This is Part Two of a guide to the transition from community college to university.
Once you are accepted at a university or four-year school, you may have the option of living in campus housing, which has its advantages and disadvantages. Depending on your previous circumstances, living on campus either sacrifices or adds freedom. It may also increase your college expenses. Look at your financial aid package, and ask yourself how the housing costs that the college is charging compare with what your expenses would be to live off campus. Weigh all the other pros and cons of campus housing, and if you choose it but have been living independently thus far, inquire about obtaining a single rather than a shared room. Many colleges offer different types of housing, from quiet floors in the dormitories to shared campus apartment options.
Working While in School
If living off campus and paying rent is your choice, ask yourself how many hours you can reasonably work while maintaining your desired GPA. The three part-time jobs plus full-time school I was able to balance while in community college dwindled to only a couple shifts per week once I started at my four-year. I needed to re-balance my commitments in order to prioritize my undergraduate performance at my four-year. My best advice is to look early for on-campus paid internships and job opportunities in your field of interest. Since work-study jobs are often part of financial aid packages, the good ones fill up quick.
A Different Academic Workload?
I’d like to dispel the myth that the workload expected at a four-year school is far greater than what is expected at a community college. Many students transferring from community colleges to four-years enter as juniors and need to fulfill the requirements for their chosen major. As your academic journey ascends, higher expectations of intellectual performance come with it. If you challenged yourself at community college, you will be prepared for the expectations of a four-year. If you didn’t, you are more liable to receive a wake-up call. That said, be prepared for the possibility that some of your credits from community college may not transfer to your four-year. Additional educational experiences that transfer students may have already pursued, such as credited internships, study abroad, or experiential learning programs may or may not count toward your bachelor’s at your transfer institution. Additionally, some four-years have limits on how many transfer credits they will accept. It is best to contact the registrar’s office at your choice schools to inquire about the specifics concerning their transfer credit policies.
Finding Your Academic Niche
Academic and cultural life is different at a four-year. If your community college was like mine, it was small: classes had between 20–30 students, and developing positive relationships with faculty and staff was encouraged. Luckily, my four-year liberal arts college was also small, supportive, and well-run. Although larger universities are wonderfully diverse, offer a range of opportunities, and are more likely to have graduate programs, many community college transfers find it difficult to distinguish themselves in a sea of faces. University courses tend to be populated by hundreds of students, and, often, your work never gets past the teaching assistant to an actual professor. Navigating the operational framework of a larger university can also present its own set of challenges. If a large school is the place for you, be sure to take advantage of your professors’ office hours, discuss their research, ask for help when needed, and be what they call “a self-starter” by asking about opportunities to get involved. If graduate school is your goal, this attitude will make all the difference when seeking academic recommendations.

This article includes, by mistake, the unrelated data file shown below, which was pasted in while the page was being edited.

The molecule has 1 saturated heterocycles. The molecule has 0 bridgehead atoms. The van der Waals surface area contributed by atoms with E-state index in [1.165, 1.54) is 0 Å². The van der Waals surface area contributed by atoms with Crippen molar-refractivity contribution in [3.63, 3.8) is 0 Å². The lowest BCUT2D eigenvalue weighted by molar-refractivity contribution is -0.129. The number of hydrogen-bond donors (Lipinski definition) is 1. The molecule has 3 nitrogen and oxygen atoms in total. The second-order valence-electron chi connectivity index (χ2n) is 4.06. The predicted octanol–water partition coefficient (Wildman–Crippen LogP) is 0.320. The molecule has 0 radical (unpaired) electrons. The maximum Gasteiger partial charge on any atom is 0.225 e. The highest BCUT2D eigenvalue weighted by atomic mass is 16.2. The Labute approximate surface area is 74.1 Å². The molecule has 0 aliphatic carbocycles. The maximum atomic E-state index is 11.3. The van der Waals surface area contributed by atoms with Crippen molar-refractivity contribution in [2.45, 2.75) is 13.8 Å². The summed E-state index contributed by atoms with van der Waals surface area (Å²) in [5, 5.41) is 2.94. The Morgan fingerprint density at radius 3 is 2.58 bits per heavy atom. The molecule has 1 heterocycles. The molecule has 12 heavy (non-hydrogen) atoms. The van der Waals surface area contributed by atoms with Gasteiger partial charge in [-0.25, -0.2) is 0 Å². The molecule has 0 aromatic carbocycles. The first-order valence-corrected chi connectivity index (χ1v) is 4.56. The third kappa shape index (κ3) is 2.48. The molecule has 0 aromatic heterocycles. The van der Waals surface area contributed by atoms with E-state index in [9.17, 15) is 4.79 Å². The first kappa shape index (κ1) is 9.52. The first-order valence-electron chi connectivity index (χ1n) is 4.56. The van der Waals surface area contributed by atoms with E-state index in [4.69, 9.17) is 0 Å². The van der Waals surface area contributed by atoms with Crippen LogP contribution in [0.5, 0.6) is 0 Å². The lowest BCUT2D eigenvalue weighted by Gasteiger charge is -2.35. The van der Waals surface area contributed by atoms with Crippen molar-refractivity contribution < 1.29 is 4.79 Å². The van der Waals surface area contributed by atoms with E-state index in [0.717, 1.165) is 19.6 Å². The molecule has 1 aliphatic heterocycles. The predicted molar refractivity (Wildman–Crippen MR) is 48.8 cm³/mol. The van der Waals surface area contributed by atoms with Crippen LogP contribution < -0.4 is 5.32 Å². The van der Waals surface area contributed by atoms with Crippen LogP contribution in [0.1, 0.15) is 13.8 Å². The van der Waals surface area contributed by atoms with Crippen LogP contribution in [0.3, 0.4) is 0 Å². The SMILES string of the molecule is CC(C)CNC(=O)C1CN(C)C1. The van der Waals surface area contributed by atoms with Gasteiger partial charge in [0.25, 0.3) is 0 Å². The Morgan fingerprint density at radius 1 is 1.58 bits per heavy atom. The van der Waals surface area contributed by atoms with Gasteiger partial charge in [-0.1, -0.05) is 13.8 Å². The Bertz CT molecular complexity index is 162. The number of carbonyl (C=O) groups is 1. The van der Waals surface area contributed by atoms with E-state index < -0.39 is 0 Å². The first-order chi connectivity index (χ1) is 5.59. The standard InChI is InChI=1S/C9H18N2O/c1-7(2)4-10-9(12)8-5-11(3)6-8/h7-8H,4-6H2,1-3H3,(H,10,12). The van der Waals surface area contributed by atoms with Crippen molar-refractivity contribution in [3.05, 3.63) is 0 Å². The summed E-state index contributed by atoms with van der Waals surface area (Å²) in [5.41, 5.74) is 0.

Four-year colleges provide a plethora of opportunity. For all the questions you ought to ask yourself when transferring to a four-year, no doubt the most important question is “What do I want to do?” Ask this early on in your transition, and give it significant consideration. Not only will this help in deciding where to go and which major to pursue, but it will be a guide as you explore the opportunities available at your four-year school. Doors will open that you never knew existed: Internships, job opportunities, teaching assistantships, independent studies, research funding, international opportunities — find them. The better you know what you want to do, the better you will be prepared to take full advantage of all that your four-year has to offer. Inquire as to whether you have a choice of an academic advisor, and work closely with the one you have. Upon matriculation, it is likely you have approximately two years until you complete your bachelor’s. You worked hard to get there, make the most of it!
I didn’t know all of this while transitioning to my four year, but my community college professor’s advice stuck with me. Although I know I got that grade because that’s what the work deserved, his response made all the difference. I learned to step up my game and prove I could achieve at a four-year just as well as I had at my community college. As I navigated that world, I needed to prepare for unforeseen challenges and differences. I also learned to take it easy on myself and accept that the grade I got was fine, but that sometimes I would just have to work a little harder.